“I have lived here for nine years. We lost our house and there is about one house remaining out of 20 or 30 in that little network of streets that existed before the fire. We have been in temporary accommodation all year. Each time we got settled we had to move on, and have moved about six or seven times so far. A lot of these places we had to put in a toilet and oven before we could use it.”
Maggie, Lucy’s daughter, said: “We’ve just got our toilet working now.”
Lucy: “Only a toilet, though. We have no gas for our oven. We use the communal kitchen and laundry facilities and showers here at the village. Basically we’ve been camping since last October. We really didn’t want to move off the mountain. We wanted to keep Maggie at the same primary school she’d been at before.
“One of the problems in Kinglake, and this applied before the fires, is that there’s no secondary school. The kids have to spend an hour and a quarter each way travelling to Diamond Valley or Whittlesea or Yea to go to school. There were a lot of issues here even before the fires.”
Lucy said she had barely followed the Victorian royal commission into the bushfires. “It has been too difficult trying to live. We’ve basically had no TV coverage anywhere we’ve lived,” she said. “One thing I’d say about the new recommendation that everybody should leave on a day of catastrophic fire danger is where do you go to? My parents live in Canberra. As my father said, where would everybody go to in the event of a catastrophic day?”
Lucy commented on the privatised power lines that are alleged to have started the Kilmore East fire: “I do know that when the government privatised the electricity, it capped the liability for the privatised companies at $100 million.”
Retired couple Pam and Andrew Phoenix lost their home in nearby Humevale and are now living at the Kinglake Village while they battle official rehousing guidelines to try and rebuild.
Pam said: “So much for the promise that everything would be rebuilt brick by brick! The new building regulations have meant that our plans to rebuild here have gone by the wayside. For the first six months we were dead keen to rebuild on our block. But these regulations prevented us and the cost factor made us give up the idea. We had to try and find a block somewhere else we could afford, so we have to move to Maldon, which is a lot further from our kids.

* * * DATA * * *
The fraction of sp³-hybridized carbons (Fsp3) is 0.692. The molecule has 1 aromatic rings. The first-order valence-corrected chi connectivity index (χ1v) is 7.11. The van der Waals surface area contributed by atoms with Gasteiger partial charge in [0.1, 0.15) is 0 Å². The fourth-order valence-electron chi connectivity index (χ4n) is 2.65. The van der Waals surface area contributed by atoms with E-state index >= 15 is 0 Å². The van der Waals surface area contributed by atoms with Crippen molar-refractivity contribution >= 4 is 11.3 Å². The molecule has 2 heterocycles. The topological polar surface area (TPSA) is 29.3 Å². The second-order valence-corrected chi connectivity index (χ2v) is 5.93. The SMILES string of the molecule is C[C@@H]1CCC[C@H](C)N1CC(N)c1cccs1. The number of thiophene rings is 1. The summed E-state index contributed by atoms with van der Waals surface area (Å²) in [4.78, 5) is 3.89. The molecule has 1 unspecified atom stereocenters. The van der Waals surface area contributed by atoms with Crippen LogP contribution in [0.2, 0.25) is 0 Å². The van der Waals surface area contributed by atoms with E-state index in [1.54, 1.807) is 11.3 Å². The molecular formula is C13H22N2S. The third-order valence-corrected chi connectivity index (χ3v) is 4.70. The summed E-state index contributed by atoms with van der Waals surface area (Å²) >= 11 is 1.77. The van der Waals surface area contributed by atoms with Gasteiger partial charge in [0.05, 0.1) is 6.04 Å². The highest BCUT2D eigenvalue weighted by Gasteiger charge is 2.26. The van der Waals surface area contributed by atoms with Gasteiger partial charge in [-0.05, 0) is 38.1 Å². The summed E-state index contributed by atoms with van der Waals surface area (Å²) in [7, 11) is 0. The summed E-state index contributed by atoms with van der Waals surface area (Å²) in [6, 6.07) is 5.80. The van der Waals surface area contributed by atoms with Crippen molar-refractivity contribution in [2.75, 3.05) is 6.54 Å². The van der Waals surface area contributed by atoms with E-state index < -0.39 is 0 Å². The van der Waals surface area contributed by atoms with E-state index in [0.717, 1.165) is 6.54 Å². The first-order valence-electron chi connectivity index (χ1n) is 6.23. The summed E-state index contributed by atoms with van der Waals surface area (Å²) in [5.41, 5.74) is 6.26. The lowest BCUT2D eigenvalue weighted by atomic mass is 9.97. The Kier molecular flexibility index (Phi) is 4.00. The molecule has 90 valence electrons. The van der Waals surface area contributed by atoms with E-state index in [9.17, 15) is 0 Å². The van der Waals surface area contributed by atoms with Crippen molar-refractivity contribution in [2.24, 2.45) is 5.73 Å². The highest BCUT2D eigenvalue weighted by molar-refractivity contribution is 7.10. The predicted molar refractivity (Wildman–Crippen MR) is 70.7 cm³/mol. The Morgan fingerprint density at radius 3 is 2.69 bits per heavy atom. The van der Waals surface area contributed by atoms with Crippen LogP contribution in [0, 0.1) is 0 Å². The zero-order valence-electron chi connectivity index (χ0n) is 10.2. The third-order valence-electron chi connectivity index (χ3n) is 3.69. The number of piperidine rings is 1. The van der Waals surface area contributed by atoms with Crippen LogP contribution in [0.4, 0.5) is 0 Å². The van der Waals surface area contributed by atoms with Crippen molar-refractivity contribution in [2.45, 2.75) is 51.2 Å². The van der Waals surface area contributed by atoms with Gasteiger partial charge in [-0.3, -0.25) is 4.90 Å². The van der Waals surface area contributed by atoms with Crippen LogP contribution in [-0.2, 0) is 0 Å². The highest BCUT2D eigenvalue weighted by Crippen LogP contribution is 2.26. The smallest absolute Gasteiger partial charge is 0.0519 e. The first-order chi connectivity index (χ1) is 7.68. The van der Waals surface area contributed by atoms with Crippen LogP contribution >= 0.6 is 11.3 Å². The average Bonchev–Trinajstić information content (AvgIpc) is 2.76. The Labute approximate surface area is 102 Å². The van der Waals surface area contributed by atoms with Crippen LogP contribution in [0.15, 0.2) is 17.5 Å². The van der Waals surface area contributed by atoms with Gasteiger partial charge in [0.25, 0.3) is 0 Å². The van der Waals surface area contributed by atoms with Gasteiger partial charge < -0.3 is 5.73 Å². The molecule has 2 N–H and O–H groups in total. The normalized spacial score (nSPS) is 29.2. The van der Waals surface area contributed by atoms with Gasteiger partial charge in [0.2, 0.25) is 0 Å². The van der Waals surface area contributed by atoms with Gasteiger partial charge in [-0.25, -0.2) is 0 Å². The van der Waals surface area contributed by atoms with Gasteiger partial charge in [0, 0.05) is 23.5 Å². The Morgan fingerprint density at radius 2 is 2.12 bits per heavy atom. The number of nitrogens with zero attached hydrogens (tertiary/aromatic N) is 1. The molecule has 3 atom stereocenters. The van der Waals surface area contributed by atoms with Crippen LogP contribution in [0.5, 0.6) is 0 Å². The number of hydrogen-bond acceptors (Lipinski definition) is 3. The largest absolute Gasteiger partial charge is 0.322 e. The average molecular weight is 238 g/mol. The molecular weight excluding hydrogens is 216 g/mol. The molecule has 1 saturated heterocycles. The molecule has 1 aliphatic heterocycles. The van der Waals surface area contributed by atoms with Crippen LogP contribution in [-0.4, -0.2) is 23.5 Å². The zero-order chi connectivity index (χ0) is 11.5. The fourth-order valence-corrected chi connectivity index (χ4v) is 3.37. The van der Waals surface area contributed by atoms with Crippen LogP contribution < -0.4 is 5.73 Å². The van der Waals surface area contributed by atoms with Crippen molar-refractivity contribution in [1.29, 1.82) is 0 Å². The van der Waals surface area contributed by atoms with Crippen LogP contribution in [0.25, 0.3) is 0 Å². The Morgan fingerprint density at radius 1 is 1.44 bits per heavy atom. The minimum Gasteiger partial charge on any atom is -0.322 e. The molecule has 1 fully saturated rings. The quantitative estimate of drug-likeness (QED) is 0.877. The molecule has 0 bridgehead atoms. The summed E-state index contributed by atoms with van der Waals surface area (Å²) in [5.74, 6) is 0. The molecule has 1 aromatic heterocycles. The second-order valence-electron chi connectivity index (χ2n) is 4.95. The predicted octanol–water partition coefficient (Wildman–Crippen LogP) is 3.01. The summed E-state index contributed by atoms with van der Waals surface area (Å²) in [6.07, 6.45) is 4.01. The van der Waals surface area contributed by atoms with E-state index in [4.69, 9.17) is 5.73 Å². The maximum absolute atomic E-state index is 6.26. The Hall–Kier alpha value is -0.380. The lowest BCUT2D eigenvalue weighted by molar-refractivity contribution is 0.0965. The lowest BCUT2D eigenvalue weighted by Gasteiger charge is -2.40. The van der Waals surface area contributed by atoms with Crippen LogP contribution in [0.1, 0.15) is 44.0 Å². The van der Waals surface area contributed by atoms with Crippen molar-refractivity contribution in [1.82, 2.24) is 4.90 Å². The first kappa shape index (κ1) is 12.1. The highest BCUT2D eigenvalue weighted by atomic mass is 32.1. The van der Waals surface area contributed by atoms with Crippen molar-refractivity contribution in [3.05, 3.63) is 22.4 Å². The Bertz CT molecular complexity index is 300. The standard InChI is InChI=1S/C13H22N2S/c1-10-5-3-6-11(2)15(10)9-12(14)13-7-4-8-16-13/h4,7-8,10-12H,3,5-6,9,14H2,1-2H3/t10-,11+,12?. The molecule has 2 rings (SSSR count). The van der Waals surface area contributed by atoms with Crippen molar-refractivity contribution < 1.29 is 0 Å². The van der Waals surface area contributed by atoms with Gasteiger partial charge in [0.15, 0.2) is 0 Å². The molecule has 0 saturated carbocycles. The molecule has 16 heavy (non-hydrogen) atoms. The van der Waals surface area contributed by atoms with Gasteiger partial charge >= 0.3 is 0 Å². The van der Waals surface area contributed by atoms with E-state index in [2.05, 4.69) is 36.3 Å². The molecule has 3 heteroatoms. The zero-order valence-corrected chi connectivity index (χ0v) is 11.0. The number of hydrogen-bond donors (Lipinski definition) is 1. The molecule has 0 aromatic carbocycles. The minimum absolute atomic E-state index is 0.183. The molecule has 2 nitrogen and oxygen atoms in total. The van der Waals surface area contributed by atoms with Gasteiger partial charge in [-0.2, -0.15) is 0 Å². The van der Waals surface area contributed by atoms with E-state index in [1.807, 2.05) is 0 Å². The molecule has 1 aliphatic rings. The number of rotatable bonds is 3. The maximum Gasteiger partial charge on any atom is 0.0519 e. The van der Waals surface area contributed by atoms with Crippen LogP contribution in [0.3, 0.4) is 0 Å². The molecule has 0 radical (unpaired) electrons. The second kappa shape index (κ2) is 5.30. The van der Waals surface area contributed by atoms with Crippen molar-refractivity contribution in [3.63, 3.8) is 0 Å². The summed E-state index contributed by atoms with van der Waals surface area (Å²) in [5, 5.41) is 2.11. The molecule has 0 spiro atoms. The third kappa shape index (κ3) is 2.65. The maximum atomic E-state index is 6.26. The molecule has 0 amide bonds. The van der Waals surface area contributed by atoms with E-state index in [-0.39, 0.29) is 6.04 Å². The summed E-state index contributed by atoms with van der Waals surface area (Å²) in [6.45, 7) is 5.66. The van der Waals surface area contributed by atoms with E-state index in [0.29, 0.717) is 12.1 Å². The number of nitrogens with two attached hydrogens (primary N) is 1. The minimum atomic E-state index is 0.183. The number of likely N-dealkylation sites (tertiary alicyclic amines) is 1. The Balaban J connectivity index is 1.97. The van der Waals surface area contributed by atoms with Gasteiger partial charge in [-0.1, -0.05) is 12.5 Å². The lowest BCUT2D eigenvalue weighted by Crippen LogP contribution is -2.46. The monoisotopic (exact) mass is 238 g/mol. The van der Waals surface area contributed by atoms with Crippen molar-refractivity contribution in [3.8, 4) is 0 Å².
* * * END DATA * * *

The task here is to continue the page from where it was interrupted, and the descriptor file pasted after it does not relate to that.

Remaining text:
“We are still working our way through the paperwork, so it will be at least another 12 months before we have a home, maybe more. It will be two years on, and we’re 73 years old.
“From the fund everyone got the same amount—$79,000. It cost us $140,000 for a block in Maldon and we still have to do excavation and everything else. We would probably get about $30,000 for our block in Humevale but it was worth $300,000 before the fires.”
“The builders are frightened to quote,” Pam added. “They don’t want to commit to a contract. There are 167 pages of building regulations they have to understand and are not in a hurry to do anything.
“Windows! They’ve developed a window—a triple glaze ceramic window but quite a small one costs $1,000. I was used to having beautiful picture windows looking out on the trees and I can’t stand the idea of a tiny window.
“Rural Finances gave us a $3,000 grant to clear dead trees on our property, but we need $30,000. It was 7.5 acres in conservation—a garden of beauty—now it is 80 percent dead trees.
“It is classed as an FZ BAL zone because of the hill. [Zoning is determined by the slope, the trees, the type of trees, etc.] It would cost $300,000 to make it a CFA [Country Fire Authority] access road, with turning circles, parking bays, taps, tanks and so on, before you could build. So we bought elsewhere.
“Our next door neighbours the O’Gormans—husband and wife and their son—lost their lives. They have two surviving children, teenagers, who were not home on the day.
“The family had built a fireproof bunker and after the fire it was found in perfect condition, untouched. Because of the heat from the hill and the flames, they could not get from the back door to the bunker—only about 15 metres. They sheltered on the south side of the house, and were killed. Nobody has looked after their property since. The drainage is a mess—all the road runoff since has been cascading down the hill—and it will require a lot of funding to fix.
“I lived here 31 years before the fire. Now I think to myself: ‘Did we ever live here?’ I couldn’t live here now.”